#SelfieWithDaughter Campaign In India Aims To Fight Stigma That Girls Don't Have Value

#SelfieWithDaughter Campaign In India Aims To Fight Stigma That Girls Don't Have Value

As part of his continued efforts to curb rising rates of female feticide, India’s prime minister has urged parents to share selfies with their daughters on social media.

Up to 12 million girls in India have been aborted over the past 30 years in India, and Prime Minister Narendra Modi has turned to a social media campaign to help reduce the devastating figures. Taking a line from another local politician’s playbook, Modi called upon parents during his radio program on Sunday to share photos with their daughters, accompanied with words of love and appreciation, and vowed to retweet the images, CNN reported.

The #SelfieWithDaughter campaign was part of a larger effort to address the issue of female feticide.

Back in January, Modi launched the Beti Bachao, Beti Padhao campaign, or Save the Daughter, Educate the Daughter, in hopes of elevating the way baby girls are viewed in his patriarchal society, Voice Of America reported.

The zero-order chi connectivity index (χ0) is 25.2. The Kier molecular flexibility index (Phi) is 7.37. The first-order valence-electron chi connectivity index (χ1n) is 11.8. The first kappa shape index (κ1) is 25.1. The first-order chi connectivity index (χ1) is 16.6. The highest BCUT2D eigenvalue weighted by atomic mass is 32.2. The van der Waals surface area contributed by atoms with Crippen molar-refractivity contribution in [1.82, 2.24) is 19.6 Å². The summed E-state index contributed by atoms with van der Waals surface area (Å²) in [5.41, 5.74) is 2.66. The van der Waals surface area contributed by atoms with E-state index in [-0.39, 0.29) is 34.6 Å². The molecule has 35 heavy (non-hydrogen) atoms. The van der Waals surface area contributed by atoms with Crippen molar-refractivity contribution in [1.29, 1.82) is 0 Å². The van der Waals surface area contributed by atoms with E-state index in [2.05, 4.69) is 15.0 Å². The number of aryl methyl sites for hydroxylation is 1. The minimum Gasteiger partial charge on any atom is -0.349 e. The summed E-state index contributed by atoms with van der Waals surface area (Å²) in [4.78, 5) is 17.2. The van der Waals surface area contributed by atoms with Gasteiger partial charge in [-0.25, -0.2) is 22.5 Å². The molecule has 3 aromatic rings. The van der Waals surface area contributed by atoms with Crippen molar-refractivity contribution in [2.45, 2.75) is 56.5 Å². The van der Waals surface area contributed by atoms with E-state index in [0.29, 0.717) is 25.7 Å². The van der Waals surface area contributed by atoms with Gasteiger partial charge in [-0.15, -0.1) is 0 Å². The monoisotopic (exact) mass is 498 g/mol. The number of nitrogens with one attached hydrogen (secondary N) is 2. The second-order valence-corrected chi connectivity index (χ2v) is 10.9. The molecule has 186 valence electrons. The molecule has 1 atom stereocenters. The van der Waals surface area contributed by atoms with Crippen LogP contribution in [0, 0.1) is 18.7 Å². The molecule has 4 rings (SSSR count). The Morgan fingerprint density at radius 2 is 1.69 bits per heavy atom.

The initiative hopes to improve gender equality through education and child sex ratios by enforcing existing laws that ban female feticide.

The selfie campaign was initially launched by Sunil Jaglan, who heads the council of Haryana's Bibipur village, which has one of the highest rates of abortion of girls, according to CNN.

For every 1,000 males, there are 879 females, according to Voice of America. The national average is 917 girls for every 1,000 males.

Jaglan asked that fathers share their selfies with their daughters on WhatsApp.

The goal is for the campaign to reach all segments of society.

According to a 2011 study, acts of feticide mostly occur in families that already have a daughter and among educated and well-off parents who are familiar with ultrasound technology and can afford abortions.

While the campaign has been met with overwhelming support, with more than 100,000, tweets on the topic, some advocates feel that the ask isn’t robust enough to actually make a meaningful difference.

“A selfie is not a device to bring about change Mr. PM Try reform. #selfieobsessedPM,” Indian television actress Shruti Seth tweeted, The New Indian Express reported.

But Modi noted that this online push is just one of a number approaches he’s taking to empower girls.

“Empowerment of women has been an issue on which [the prime minister] attaches vital importance,” Modi’s office shared in a blog post. “As chief minister, his visits to parents peak [during the] summer to get their daughters educated.”

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